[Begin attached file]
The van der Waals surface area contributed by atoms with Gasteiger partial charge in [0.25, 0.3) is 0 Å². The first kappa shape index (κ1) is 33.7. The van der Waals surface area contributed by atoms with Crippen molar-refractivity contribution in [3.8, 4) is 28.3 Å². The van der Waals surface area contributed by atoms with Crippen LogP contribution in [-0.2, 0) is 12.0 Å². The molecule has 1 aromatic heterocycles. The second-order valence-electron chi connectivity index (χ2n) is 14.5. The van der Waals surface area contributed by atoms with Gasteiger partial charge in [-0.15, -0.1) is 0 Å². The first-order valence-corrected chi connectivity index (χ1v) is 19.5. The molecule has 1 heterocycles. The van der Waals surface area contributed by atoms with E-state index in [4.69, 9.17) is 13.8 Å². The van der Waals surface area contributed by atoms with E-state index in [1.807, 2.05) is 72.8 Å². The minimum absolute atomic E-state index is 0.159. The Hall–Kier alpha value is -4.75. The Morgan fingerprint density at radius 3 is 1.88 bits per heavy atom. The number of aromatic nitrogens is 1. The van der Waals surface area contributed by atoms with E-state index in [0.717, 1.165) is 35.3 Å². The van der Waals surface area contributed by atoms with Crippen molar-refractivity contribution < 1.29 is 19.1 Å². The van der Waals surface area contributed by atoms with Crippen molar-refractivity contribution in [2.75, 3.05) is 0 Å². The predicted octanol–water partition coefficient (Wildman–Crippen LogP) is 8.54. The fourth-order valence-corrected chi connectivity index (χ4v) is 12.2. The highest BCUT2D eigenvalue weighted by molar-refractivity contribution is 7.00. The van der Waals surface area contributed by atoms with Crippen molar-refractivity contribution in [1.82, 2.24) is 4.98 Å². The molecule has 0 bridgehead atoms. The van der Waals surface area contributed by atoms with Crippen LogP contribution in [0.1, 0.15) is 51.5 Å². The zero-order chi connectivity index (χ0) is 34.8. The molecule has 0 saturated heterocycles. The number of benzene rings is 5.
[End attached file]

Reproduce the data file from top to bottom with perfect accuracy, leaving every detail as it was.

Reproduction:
The van der Waals surface area contributed by atoms with Gasteiger partial charge in [0.25, 0.3) is 0 Å². The first kappa shape index (κ1) is 33.7. The van der Waals surface area contributed by atoms with Crippen molar-refractivity contribution in [3.8, 4) is 28.3 Å². The van der Waals surface area contributed by atoms with Crippen LogP contribution in [-0.2, 0) is 12.0 Å². The molecule has 1 aromatic heterocycles. The second-order valence-electron chi connectivity index (χ2n) is 14.5. The van der Waals surface area contributed by atoms with Gasteiger partial charge in [-0.15, -0.1) is 0 Å². The first-order valence-corrected chi connectivity index (χ1v) is 19.5. The molecule has 1 heterocycles. The van der Waals surface area contributed by atoms with E-state index in [4.69, 9.17) is 13.8 Å². The van der Waals surface area contributed by atoms with E-state index in [1.807, 2.05) is 72.8 Å². The minimum absolute atomic E-state index is 0.159. The Hall–Kier alpha value is -4.75. The Morgan fingerprint density at radius 3 is 1.88 bits per heavy atom. The number of aromatic nitrogens is 1. The van der Waals surface area contributed by atoms with E-state index in [0.717, 1.165) is 35.3 Å². The van der Waals surface area contributed by atoms with Crippen molar-refractivity contribution < 1.29 is 19.1 Å². The van der Waals surface area contributed by atoms with Crippen molar-refractivity contribution in [2.75, 3.05) is 0 Å². The predicted octanol–water partition coefficient (Wildman–Crippen LogP) is 8.54. The fourth-order valence-corrected chi connectivity index (χ4v) is 12.2. The highest BCUT2D eigenvalue weighted by molar-refractivity contribution is 7.00. The van der Waals surface area contributed by atoms with Crippen molar-refractivity contribution in [1.82, 2.24) is 4.98 Å². The molecule has 0 bridgehead atoms. The van der Waals surface area contributed by atoms with Crippen LogP contribution in [0.1, 0.15) is 51.5 Å². The zero-order chi connectivity index (χ0) is 34.8. The molecule has 0 saturated heterocycles. The number of benzene rings is 5.